13 Resolutions for Brand Leaders in 2022

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As per tradition, here’s my ever-evolving list of annual resolutions for principled, ambitious brand leaders.

My hope is that it will help guide your success in 2022 and beyond.


I will keep two things front and center: The people we exist to serve, and the change we will create for them.


I will be a generous marketer.  Yes, at some point we must ask for the order.  But we have to earn that right.  If in doubt, I will do more giving and less asking.


I will craft a brand positioning statement that clearly defines our Who (the people we serve), our How (our meaningful difference) and our Why (the benefit we create).


I will approach strategy as an integrated set of choices for winning.  I will diagnose where we are, define where we want to be, and make clear, credible choices to bridge the gap.


I will clearly define all other elements of brand guidance, including mission, values, personality, voice, messaging and visual identity.  Great brands are consistent, and consistency starts with a strong core.


I will remember that what we do matters far more than what we say.  If we do something meaningful, we’ll have a story worth telling.


I will be focused, disciplined and creative.  I will do a few things very well instead of many things at parity.  I will stay the course.  I will do what my competitors can’t or won’t do.


I won’t waste one minute trying to please everyone, because what we do isn’t for “everyone.”


I will recognize that internal victories precede external ones.  The unified intent of our team is one of my most important concerns.


I will remember that culture beats strategy – but it’s not an either/or.


I will treat my consumers with the respect they deserve.  I will extend this same respect to my co-workers and partners.


I will ask more questions, listen more, read more and learn more.


I will use my brand as a force for good – to make the world a better place in some way.

What would you add to this list?

Here’s to creating more meaning, value and joy in 2022!

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About Matthew Fenton: Matthew is a former CMO who helps brands to focus, stand out and grow.  Since founding his consultancy, Three Deuce Branding, in 1997, he’s helped hundreds of brands to achieve “brand clarity.”  His consulting services and speaking engagements help brands to focus on what matters through positioning, strategy and ideation.  Contact Matthew here.  He’s based near Portland, in Oregon wine country.

Copyright 2022 – Matthew Fenton. All Rights Reserved. You may reprint this article with the original, unedited text intact, including the About Matthew Fenton section.

How Peloton Changed Me From Evangelist to Disgruntled: Brief Lessons in Bad Decision-Making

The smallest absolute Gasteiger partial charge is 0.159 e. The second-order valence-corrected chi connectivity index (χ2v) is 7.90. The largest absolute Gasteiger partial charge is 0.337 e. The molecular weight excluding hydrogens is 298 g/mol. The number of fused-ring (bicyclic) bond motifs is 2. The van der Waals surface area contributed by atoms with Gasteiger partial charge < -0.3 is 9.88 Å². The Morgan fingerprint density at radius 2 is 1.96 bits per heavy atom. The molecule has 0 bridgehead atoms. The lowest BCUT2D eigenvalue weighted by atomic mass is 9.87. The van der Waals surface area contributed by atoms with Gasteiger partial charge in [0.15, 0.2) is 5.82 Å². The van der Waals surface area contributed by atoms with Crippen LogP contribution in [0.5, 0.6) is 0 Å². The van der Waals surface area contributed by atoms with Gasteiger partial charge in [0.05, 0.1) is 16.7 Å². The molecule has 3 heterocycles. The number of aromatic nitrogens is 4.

Peloton scenic rides
(Reading Time: 5 minutes)

“If the big boys are doing it, it must be working.”

~ a former boss, who could not have been more wrong on this point

It hasn’t been the best few weeks for Peloton.

There was the treadmill recall in the first week of May.  That’s been covered elsewhere, but suffice to say Peloton’s response was not what it should have been.

I’m not here to dogpile on that, though incidents like this do make one question one’s loyalty.

Meanwhile, Peloton has also made some inexplicable changes to its user experience – and, in particular, the Peloton scenic rides that were the favorites of many members, myself included.

Continue reading “How Peloton Changed Me From Evangelist to Disgruntled: Brief Lessons in Bad Decision-Making”

What “The Biggest Bluff” Can Teach You About Strategy

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“The Biggest Bluff: How I Learned to Pay Attention, Master Myself, and Win” will be on my list of the best books I read in 2020.  It’s a layered story, compelling and well-told.

Written by Maria Konnikova, a Ph. D. in psychology and a contributing writer to the New Yorker, “The Biggest Bluff” details the year she spent learning to play poker, starting as a complete novice.  I won’t spoil the ending, but it goes pretty well for her.

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Three Levels of Brand Values

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I submit to you that there are three levels of brand values.

Level 1 – “No Values”

Here, you’re saying, “Values are irrelevant – profit is what we’re here for.”  You don’t think about your Why; you’re focused on your What and your How. 

It’s unimaginative, but at least it’s honest.  If you’re up-front about your desire to relieve me of some of the money in my wallet, I can work with you on those terms.

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Marketing in the Time of Coronavirus

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Last week, I joined a client for a virtual brainstorm.  The focus: Our marketing next steps in these trying times.

We established a rule up-front: For an idea to move forward, it has to serve our customers.  In other words, if it benefits only us, it does not advance.  It goes to either the “rework” or “trash” pile.

This is a good rule for new ideas in general.  Two decades ago, Doug Hall and his team at Eureka! Ranch found that new-product concepts with a high level of “overt benefit” outperformed concepts with a low level by 3:1.

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